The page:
He said, “We just received approval to dredge to a 52-foot depth to be able to handle the new, larger container ships that are coming online. Two new taller cranes just came online (155 feet vs. 115 feet), and we have two more on order to install in 2018. We are also raising four existing cranes, for a total of eight cranes offering 155 feet of lift height. We have three active cargo terminals now, and a new terminal is in development on the former Navy base. One of our terminals is a drive off terminal for automobiles, and the other two handle container ships. The new terminal will also handle container ships. The larger container ships are 13,000 TEUs in capacity. We also built a new rail connection from Charleston to the Inland Port in Greer to able to reduce truck congestion at the port and expedite rail shipments out of the region.
As we drove around the terminal that has the new cranes, I was dismayed to see thousands of containers from Chinese and German shipping lines, but was encouraged when Newsome said that according to the latest report, Charleston is the port that is the most balanced in terms of imports and exports on the Atlantic coast. The port is also seeing good growth in exports of manufactured goods. The three terminals turn over the entire number of containers every 7-10 days.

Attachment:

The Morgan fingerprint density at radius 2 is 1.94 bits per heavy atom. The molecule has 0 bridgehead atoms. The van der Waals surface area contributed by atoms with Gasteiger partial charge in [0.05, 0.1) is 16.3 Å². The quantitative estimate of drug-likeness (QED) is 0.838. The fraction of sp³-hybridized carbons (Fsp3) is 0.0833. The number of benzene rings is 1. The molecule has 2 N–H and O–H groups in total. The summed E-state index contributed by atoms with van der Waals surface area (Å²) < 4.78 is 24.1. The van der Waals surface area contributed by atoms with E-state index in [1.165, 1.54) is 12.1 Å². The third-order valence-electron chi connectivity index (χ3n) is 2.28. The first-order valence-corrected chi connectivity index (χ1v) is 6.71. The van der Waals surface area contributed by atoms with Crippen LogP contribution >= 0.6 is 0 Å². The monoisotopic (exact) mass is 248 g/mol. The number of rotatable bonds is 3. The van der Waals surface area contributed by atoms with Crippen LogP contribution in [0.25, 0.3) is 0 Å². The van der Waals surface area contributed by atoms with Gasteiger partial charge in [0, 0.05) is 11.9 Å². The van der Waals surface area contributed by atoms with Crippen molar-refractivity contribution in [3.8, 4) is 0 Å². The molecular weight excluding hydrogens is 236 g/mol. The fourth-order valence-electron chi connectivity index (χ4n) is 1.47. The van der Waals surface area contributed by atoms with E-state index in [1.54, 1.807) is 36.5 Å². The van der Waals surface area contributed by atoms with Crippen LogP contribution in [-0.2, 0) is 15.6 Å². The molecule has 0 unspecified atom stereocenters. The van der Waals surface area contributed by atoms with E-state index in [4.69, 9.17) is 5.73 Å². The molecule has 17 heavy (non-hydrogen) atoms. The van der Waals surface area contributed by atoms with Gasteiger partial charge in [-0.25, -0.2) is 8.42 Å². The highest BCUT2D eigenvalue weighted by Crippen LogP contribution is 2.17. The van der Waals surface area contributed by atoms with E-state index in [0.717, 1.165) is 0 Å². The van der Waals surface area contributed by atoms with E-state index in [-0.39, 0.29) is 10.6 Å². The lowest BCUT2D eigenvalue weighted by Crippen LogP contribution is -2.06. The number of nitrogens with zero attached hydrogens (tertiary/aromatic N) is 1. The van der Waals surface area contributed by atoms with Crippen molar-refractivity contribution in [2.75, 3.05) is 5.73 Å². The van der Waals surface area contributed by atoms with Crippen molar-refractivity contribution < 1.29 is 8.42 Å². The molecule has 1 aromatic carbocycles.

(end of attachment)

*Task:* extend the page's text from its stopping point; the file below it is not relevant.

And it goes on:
Newsome said, “Charleston ships more tires than any other port in the United States. Michelin came in the 1970s and has invested $6-7 billion in their manufacturing facilities. BMW came in 1994 and has invested about $10 billion in their facilities. About 70% of BMWs are shipped out of the Charleston port from the entire line made in the U. S. Boeing built a plant in 2009. Mercedes-Benz Vans is building their new Sprinter vans here. Volvo will open a new $500 million facility near Ridgeville in 2018. Five companies represent about 70% of our shipping volume.”
After I returned home, I found this important data on the port’s website: “A 2015 study by the University of South Carolina’s Darla Moore School of Business concluded that the port’s statewide impacts include: